Is the estate of a deceased being properly dealt with by those who have the responsibility to do so?
Do you have doubts about the validity of a will?
Has a will failed to adequately provide for you?
If you’re facing these issues, there are actions you can take.
The legal validity of a will can be challenged, even if it was prepared by a professional such as a solicitor. Grounds for doing so include:
- The deceased lacked the mental capacity to make a will
- The deceased did not understand his or her estate or obligations so could not approve a will
- The will resulted from a deceased being subjected to duress or undue pressure
- The will was not properly signed and/or witnessed
Other problems can arise such as
- the will being made shortly before death
- close relatives or individuals who would have been expected to benefit not being included
- an overly generous provision being made to an individual(s) for no obvious reason
- the will departing from an earlier one he or she made.
In the event that there is no valid will, a deceased’s estate fails to be distributed in accordance with intestacy rules.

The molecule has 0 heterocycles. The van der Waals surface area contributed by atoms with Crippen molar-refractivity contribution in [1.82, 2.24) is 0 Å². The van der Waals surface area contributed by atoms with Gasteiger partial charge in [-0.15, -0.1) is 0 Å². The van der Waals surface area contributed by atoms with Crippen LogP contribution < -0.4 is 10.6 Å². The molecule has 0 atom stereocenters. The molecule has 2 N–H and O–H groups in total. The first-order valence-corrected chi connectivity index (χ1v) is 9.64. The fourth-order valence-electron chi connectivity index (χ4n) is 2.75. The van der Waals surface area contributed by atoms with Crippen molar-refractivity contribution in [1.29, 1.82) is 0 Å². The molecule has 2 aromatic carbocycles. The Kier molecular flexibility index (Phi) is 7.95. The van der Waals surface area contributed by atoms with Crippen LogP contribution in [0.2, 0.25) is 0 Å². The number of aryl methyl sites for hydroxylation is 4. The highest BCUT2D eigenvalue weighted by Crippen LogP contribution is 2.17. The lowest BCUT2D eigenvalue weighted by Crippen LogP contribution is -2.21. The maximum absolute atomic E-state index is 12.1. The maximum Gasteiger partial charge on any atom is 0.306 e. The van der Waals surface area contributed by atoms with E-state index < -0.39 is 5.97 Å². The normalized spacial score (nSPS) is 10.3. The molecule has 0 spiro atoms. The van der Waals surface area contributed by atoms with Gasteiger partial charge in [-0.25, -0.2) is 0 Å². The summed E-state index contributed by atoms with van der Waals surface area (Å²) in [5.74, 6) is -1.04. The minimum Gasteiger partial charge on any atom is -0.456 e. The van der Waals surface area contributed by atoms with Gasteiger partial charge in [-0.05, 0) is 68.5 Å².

If you have doubts about a will, take legal advice as soon as possible. Any delay in doing so may impact your ability to bring or defend a claim against an estate.
If it is established that a will is legally valid, as immediate family or dependants you may be able to bring a claim against an estate on the basis that it does not make adequate financial provision for you. Such claims can also be made if a deceased did in fact not make a valid will or his or her estate fails to be distributed in accordance with intestacy rules. However, very strict time limits apply for making these types of claims. Missing the legal deadline can lead to a claim failing in its entirety. For this reason, it is essential to take advice in relation to an inheritance claim as soon as possible.
If the affairs of a deceased are not being dealt with properly by the appointed executors/trustees or administrators, there are options available to beneficiaries of an estate. These can include claiming compensation for any financial loss to the estate or the removal of the executor/trustee(s) concerned because of their unwillingness or inability to competently administer the estate.
Should you have concerns about delay in administration or whether all estate assets have been accounted for, we can provide advice as to what steps can be taken to rectify matters.
Get in touch with our dispute resolution team on 02392 820 747 to discuss your options.